How to Defend a Forged Prescription Case

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Forgery of Prescription Defense in CaliforniaCalifornia has a law, contained in California Business and Professions Code 4324(a), prohibiting forgery of a prescription. That act is committed when a defendant falsely makes, alters, forges, utters, publishes, passes, or attempts to pass, as genuine, any prescription for any drugs.All the state needs to prove is an action to falsely makes, alters, forges, utters, publishes, passes, or attempts to pass as genuine any prescription for any drugs. The prosecution does not have to prove that a person actually received the drugs.Note that this includes the “uttering” of a forged prescription, which is where a person uses a forged document even though they know that it has been forged. For example, giving a forged prescription to a pharmacy is known as “uttering.” In order to prove that a person has committed a crime, two things must be proven. First, it must be proven that a person has forged, uttered or otherwise altered a prescription for a drug or drugs. Second, it must be proven that the false prescription was for a drug of a narcotic nature.Alternatively, someone can be convicted if it is shown that they gave a prescription for a narcotic drug and that the signature on the prescription was forged, fake or the prescription had been altered from its original state. If you are charged with forging a prescription, you should contact a lawyer immediately.The act of forgery is the creation of a fake document or the alteration of a document, or putting a fake signature on a document in order to illegally benefit from what the document says or orders. This includes things like signing other people’s names to legal documents, car loans, warranties and, yes, prescriptions for drugs. Forging documents and/or signatures is a serious offense, and you can be charged with a misdemeanor or even a felony.For example, you could be found guilty of forgery of a prescription for simply altering any material fact of an existing prescription. You could also be found guilty of forgery even if there was no evidence that the fake prescription was never even used, if the state can prove you had the knowledge that the prescription was false (the use of the word “falsely” above is what substitutes for intent for this crime).Here’s how to successfully defend against a prescription charge.First, know what the law states, and what you’re defending against. There are two types of prescription forgery charges under California law:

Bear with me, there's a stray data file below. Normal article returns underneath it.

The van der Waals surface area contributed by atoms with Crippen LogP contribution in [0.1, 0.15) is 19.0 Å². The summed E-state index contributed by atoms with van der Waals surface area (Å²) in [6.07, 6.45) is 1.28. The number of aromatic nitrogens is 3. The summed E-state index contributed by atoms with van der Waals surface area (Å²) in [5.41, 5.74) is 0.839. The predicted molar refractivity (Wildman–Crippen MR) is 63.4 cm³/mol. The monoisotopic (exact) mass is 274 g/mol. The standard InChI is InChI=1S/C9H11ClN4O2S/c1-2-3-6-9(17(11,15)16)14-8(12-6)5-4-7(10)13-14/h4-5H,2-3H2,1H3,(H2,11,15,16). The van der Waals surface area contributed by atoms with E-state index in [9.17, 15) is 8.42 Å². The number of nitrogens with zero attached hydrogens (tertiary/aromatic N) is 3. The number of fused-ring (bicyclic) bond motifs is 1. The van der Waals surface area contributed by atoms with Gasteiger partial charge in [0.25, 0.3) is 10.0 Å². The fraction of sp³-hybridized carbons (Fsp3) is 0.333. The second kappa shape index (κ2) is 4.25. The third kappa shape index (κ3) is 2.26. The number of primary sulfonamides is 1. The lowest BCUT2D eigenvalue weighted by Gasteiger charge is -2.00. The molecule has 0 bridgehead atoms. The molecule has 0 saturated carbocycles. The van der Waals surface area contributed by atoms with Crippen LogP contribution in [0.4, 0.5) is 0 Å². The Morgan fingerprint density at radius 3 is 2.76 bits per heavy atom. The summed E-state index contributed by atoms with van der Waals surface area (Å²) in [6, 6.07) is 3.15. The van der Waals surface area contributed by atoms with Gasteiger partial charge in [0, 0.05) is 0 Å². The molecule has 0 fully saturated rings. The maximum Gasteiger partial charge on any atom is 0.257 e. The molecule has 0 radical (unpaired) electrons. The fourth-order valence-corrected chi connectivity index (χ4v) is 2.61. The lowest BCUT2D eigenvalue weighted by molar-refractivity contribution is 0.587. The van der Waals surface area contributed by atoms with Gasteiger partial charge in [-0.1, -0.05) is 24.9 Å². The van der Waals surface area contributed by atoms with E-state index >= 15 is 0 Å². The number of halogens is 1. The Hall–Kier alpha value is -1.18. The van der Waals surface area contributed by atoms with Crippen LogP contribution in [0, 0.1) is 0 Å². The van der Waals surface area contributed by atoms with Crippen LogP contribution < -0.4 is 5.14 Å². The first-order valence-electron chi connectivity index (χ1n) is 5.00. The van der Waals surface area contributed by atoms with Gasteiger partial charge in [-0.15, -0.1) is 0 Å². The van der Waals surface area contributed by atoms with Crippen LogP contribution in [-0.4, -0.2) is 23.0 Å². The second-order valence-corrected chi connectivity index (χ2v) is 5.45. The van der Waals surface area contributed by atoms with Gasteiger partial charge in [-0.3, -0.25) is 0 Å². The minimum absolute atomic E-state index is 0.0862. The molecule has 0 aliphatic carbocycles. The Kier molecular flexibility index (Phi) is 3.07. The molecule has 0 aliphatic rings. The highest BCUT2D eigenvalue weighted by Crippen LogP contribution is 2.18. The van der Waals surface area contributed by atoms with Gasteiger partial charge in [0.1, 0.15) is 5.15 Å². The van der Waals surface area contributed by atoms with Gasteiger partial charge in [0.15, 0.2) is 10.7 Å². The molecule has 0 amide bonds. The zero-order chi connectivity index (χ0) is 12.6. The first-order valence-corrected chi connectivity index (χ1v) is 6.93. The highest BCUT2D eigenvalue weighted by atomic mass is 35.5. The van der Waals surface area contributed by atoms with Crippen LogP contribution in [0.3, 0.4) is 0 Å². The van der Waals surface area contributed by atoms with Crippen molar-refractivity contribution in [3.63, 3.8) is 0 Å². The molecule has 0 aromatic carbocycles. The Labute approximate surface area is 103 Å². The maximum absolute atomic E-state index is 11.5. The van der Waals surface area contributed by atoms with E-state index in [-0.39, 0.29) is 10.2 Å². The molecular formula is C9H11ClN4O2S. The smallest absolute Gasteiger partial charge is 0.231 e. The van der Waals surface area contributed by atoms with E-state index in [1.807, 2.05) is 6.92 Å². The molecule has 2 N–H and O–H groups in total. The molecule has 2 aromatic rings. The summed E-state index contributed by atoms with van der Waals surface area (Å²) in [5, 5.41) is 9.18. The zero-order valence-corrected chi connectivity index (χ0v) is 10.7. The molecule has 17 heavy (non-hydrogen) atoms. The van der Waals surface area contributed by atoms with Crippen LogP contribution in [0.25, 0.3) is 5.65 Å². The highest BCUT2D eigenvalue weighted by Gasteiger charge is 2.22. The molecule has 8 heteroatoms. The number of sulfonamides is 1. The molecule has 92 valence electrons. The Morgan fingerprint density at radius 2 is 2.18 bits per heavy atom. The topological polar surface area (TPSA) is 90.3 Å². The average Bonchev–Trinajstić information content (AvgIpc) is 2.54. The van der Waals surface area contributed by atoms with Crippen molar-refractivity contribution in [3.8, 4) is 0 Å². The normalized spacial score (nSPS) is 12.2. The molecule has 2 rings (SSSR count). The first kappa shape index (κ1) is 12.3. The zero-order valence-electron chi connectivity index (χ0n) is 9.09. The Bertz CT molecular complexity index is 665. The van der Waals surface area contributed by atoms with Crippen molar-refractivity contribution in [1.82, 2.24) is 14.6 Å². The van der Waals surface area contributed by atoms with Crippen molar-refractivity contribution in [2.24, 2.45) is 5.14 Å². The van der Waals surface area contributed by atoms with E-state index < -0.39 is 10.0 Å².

Felony prescription forgery, which is a felony based upon the narcotics alleged; and
Misdemeanor forgery, which can be charged as a misdemeanor based upon the type of narcotics alleged
The maximum for this offense is 1 year in county jail and a $1,000 fine if charged as a misdemeanor, and minimum 16 months state prison up to 3 years state prison and a maximum $1,000 fine if charged as a felony. (See California Business & Professions Code §4324(a) )Commonly, the prescription narcotics for which a false prescription is charged include Oxycontin, Adderall, Percocet, and other addictive prescriptions.Second, analyze the evidence for legal defenses, or factual defenses.The evidence is usuall contained in a polie report or in the testimony of a police officer. Legal defenses are accepted defenses created by the law, such as incapacity, or a mistake of law. Factual defenses have to do with the element of the crime — if it can be shown that the facts don’t support the elements above, then you can bring a motion for a dismissal.Third, see if alternative sentencing can end up dismissing the case. Frequently with the guidance of a defense attorney, clients obtain drug treatment programs in lieu of jail, including Diversion, Deferred Entry of Judgment, or Proposition 36. Successful completion of such programs often leads to the entire case being dismissed. This is the most common way to dismiss this type of case, as it is the easiest way to dismiss this charge – complete the class, and the case is dismissed entirely.Other key factors to consider in these cases are if the defendant has a prior criminal record for narcotics offenses. If the defendant has a prior record for drug crimes, the punishment would typically be more severe, although the argument for a drug rehab program is stronger. If there is no prior record then punishment can be greatly reduced.The key is pre-enrollment in any court approved rehabilitation program that covers the medication or narcotic that is at issue in the case, as well as obtaining school transcripts, resumes, letters of character reference or recommendation letters to personalize the defendant and present mitigating factors towards a reduction or dismissal in the case.With that information in hand, most attorneys can make a strong pitch towards obtaining a highly favorable result in Forgery of Prescription cases.